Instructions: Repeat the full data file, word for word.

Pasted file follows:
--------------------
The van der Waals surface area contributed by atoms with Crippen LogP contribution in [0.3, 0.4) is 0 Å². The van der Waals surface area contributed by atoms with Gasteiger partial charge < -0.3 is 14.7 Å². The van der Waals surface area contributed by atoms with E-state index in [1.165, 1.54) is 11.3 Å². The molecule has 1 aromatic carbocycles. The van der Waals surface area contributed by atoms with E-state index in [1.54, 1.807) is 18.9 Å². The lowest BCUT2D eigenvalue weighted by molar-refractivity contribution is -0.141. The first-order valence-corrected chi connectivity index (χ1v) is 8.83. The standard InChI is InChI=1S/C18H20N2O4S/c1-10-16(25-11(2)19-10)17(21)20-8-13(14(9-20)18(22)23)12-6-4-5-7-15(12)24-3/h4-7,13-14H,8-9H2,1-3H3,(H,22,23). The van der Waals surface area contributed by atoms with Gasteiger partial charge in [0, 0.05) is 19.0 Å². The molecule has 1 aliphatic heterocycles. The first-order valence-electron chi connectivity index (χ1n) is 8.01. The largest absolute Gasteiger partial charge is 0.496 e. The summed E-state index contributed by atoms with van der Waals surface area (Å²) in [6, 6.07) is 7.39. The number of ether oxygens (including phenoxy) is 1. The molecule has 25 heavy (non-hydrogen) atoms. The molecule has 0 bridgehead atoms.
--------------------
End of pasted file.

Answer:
The van der Waals surface area contributed by atoms with Crippen LogP contribution in [0.3, 0.4) is 0 Å². The van der Waals surface area contributed by atoms with Gasteiger partial charge < -0.3 is 14.7 Å². The van der Waals surface area contributed by atoms with E-state index in [1.165, 1.54) is 11.3 Å². The molecule has 1 aromatic carbocycles. The van der Waals surface area contributed by atoms with E-state index in [1.54, 1.807) is 18.9 Å². The lowest BCUT2D eigenvalue weighted by molar-refractivity contribution is -0.141. The first-order valence-corrected chi connectivity index (χ1v) is 8.83. The standard InChI is InChI=1S/C18H20N2O4S/c1-10-16(25-11(2)19-10)17(21)20-8-13(14(9-20)18(22)23)12-6-4-5-7-15(12)24-3/h4-7,13-14H,8-9H2,1-3H3,(H,22,23). The van der Waals surface area contributed by atoms with Gasteiger partial charge in [0, 0.05) is 19.0 Å². The molecule has 1 aliphatic heterocycles. The first-order valence-electron chi connectivity index (χ1n) is 8.01. The largest absolute Gasteiger partial charge is 0.496 e. The summed E-state index contributed by atoms with van der Waals surface area (Å²) in [6, 6.07) is 7.39. The number of ether oxygens (including phenoxy) is 1. The molecule has 25 heavy (non-hydrogen) atoms. The molecule has 0 bridgehead atoms.